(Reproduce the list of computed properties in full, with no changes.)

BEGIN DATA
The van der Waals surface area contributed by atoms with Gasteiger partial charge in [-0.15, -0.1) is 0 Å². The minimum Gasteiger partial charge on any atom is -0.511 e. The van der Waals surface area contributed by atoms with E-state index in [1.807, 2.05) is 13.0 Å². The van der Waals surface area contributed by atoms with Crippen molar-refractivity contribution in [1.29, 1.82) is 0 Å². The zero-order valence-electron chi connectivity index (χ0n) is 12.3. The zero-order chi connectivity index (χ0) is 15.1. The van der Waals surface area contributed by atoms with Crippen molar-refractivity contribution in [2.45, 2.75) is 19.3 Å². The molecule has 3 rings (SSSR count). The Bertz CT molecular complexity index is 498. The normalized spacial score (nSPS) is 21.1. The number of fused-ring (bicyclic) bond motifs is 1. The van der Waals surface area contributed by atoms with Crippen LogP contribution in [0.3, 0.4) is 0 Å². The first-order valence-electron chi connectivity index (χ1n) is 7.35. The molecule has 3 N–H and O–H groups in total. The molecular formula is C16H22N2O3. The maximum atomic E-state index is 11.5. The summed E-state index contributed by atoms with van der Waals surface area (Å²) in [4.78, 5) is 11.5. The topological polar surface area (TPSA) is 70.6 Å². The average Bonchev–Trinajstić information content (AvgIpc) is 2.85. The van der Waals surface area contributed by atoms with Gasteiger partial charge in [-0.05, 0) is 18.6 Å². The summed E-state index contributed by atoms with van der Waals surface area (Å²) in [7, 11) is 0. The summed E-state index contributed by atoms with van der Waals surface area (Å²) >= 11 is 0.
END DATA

The van der Waals surface area contributed by atoms with Gasteiger partial charge in [-0.15, -0.1) is 0 Å². The minimum Gasteiger partial charge on any atom is -0.511 e. The van der Waals surface area contributed by atoms with E-state index in [1.807, 2.05) is 13.0 Å². The van der Waals surface area contributed by atoms with Crippen molar-refractivity contribution in [1.29, 1.82) is 0 Å². The zero-order valence-electron chi connectivity index (χ0n) is 12.3. The zero-order chi connectivity index (χ0) is 15.1. The van der Waals surface area contributed by atoms with Crippen molar-refractivity contribution in [2.45, 2.75) is 19.3 Å². The molecule has 3 rings (SSSR count). The Bertz CT molecular complexity index is 498. The normalized spacial score (nSPS) is 21.1. The number of fused-ring (bicyclic) bond motifs is 1. The van der Waals surface area contributed by atoms with Crippen LogP contribution in [0.3, 0.4) is 0 Å². The first-order valence-electron chi connectivity index (χ1n) is 7.35. The molecule has 3 N–H and O–H groups in total. The molecular formula is C16H22N2O3. The maximum atomic E-state index is 11.5. The summed E-state index contributed by atoms with van der Waals surface area (Å²) in [4.78, 5) is 11.5. The topological polar surface area (TPSA) is 70.6 Å². The average Bonchev–Trinajstić information content (AvgIpc) is 2.85. The van der Waals surface area contributed by atoms with Gasteiger partial charge in [-0.05, 0) is 18.6 Å². The summed E-state index contributed by atoms with van der Waals surface area (Å²) in [7, 11) is 0. The summed E-state index contributed by atoms with van der Waals surface area (Å²) >= 11 is 0.